The first protocol of this type was provided by Blumenstein and Basmajian in the 1980s. It is based on a large set of experimental measures that indicate, for each underlying muscle, the exact area on the skin that allows for signal detection with minimum crosstalk (interference) from adjacent muscles. The protocol had been verified by Professor Yves Blanc in Geneva over the subsequent 20 years. A free description of the protocol for the lower limb is available here http://benthamopen.com/contents/pdf/TOREHJ/TOREHJ-3-110.pdf. This protocol for electrode placement is recommended when sEMG is used in the clinical field because the presence of crosstalk may alter the clinical interpretation of data.
A second protocol was developed in 1999, as the result of a European research project called SENIAM. The positions for electrode placement were obtained from the analysis of available literature and then filtered by inclusion/exclusion criteria. Thanks to both the authors’ effort to disseminate the protocol and its wide availability on the internet, it has become a standard among published papers. Unfortunately, validity of the proposed placement was never verified by experimentation. In my opinion, this protocol is a good choice for research studies without direct clinical impact. SENIAM recommendations for sensor locations are available here http://seniam.org/sensor_location.htm.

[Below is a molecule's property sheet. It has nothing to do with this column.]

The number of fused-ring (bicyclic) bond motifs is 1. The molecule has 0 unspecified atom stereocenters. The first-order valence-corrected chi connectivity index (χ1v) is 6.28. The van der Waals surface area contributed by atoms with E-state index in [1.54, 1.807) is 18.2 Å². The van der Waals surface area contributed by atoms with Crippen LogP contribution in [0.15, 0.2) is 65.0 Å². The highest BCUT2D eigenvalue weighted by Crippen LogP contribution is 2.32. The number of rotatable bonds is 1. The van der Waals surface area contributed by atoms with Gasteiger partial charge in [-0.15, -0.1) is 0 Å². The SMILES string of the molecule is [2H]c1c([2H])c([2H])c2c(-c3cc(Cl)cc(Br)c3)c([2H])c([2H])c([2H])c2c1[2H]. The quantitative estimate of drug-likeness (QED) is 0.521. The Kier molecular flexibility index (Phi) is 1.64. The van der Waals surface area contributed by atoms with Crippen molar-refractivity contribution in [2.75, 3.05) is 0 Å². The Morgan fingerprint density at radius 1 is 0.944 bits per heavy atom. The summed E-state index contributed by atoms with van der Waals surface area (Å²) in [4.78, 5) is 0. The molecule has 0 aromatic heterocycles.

A third protocol has been proposed by researchers who use electrode arrays. Papers by Merletti and Rainoldi are the reference in this case. Their idea is to place the electrode pair over the portion of muscle where amplitude is less affected by anatomical factors; i.e. between the tendon and neuromuscular junction.